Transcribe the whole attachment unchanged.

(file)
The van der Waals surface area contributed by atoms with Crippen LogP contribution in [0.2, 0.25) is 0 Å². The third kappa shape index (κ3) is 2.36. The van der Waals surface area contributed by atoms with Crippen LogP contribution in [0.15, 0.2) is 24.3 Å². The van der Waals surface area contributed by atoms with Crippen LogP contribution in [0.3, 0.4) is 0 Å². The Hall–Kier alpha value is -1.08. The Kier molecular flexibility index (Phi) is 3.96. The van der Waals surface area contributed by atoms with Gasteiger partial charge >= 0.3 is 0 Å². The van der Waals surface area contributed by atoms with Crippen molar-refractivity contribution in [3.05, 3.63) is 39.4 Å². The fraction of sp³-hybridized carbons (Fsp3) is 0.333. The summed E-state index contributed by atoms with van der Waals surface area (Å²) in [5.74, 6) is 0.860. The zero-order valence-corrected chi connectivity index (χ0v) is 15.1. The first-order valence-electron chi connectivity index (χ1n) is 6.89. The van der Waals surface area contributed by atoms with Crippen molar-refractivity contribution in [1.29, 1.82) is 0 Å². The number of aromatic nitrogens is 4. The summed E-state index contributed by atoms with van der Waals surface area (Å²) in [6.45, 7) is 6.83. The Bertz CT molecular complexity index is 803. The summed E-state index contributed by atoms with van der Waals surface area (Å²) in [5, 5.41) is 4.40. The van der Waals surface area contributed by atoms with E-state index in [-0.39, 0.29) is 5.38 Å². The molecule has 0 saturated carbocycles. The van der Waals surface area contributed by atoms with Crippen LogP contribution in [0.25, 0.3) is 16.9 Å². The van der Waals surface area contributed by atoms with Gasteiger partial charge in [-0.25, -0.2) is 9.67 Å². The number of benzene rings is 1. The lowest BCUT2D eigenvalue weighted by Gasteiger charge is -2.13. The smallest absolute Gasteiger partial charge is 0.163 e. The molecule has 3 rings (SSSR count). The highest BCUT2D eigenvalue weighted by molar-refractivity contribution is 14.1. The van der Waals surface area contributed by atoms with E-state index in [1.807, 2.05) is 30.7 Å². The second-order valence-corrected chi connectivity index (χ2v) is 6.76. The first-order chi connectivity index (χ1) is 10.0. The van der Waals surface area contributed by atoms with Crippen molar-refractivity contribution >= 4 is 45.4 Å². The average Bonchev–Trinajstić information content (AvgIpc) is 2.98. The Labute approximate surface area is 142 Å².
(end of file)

The van der Waals surface area contributed by atoms with Crippen LogP contribution in [0.2, 0.25) is 0 Å². The third kappa shape index (κ3) is 2.36. The van der Waals surface area contributed by atoms with Crippen LogP contribution in [0.15, 0.2) is 24.3 Å². The van der Waals surface area contributed by atoms with Crippen LogP contribution in [0.3, 0.4) is 0 Å². The Hall–Kier alpha value is -1.08. The Kier molecular flexibility index (Phi) is 3.96. The van der Waals surface area contributed by atoms with Gasteiger partial charge >= 0.3 is 0 Å². The van der Waals surface area contributed by atoms with Crippen molar-refractivity contribution in [3.05, 3.63) is 39.4 Å². The fraction of sp³-hybridized carbons (Fsp3) is 0.333. The summed E-state index contributed by atoms with van der Waals surface area (Å²) in [5.74, 6) is 0.860. The zero-order valence-corrected chi connectivity index (χ0v) is 15.1. The first-order valence-electron chi connectivity index (χ1n) is 6.89. The van der Waals surface area contributed by atoms with Crippen molar-refractivity contribution in [1.29, 1.82) is 0 Å². The number of aromatic nitrogens is 4. The summed E-state index contributed by atoms with van der Waals surface area (Å²) in [6.45, 7) is 6.83. The Bertz CT molecular complexity index is 803. The summed E-state index contributed by atoms with van der Waals surface area (Å²) in [5, 5.41) is 4.40. The van der Waals surface area contributed by atoms with E-state index in [-0.39, 0.29) is 5.38 Å². The molecule has 0 saturated carbocycles. The van der Waals surface area contributed by atoms with Crippen LogP contribution in [0.25, 0.3) is 16.9 Å². The van der Waals surface area contributed by atoms with Gasteiger partial charge in [-0.25, -0.2) is 9.67 Å². The number of benzene rings is 1. The lowest BCUT2D eigenvalue weighted by Gasteiger charge is -2.13. The smallest absolute Gasteiger partial charge is 0.163 e. The molecule has 3 rings (SSSR count). The highest BCUT2D eigenvalue weighted by molar-refractivity contribution is 14.1. The van der Waals surface area contributed by atoms with E-state index in [1.807, 2.05) is 30.7 Å². The second-order valence-corrected chi connectivity index (χ2v) is 6.76. The first-order chi connectivity index (χ1) is 10.0. The van der Waals surface area contributed by atoms with Crippen molar-refractivity contribution >= 4 is 45.4 Å². The average Bonchev–Trinajstić information content (AvgIpc) is 2.98. The Labute approximate surface area is 142 Å².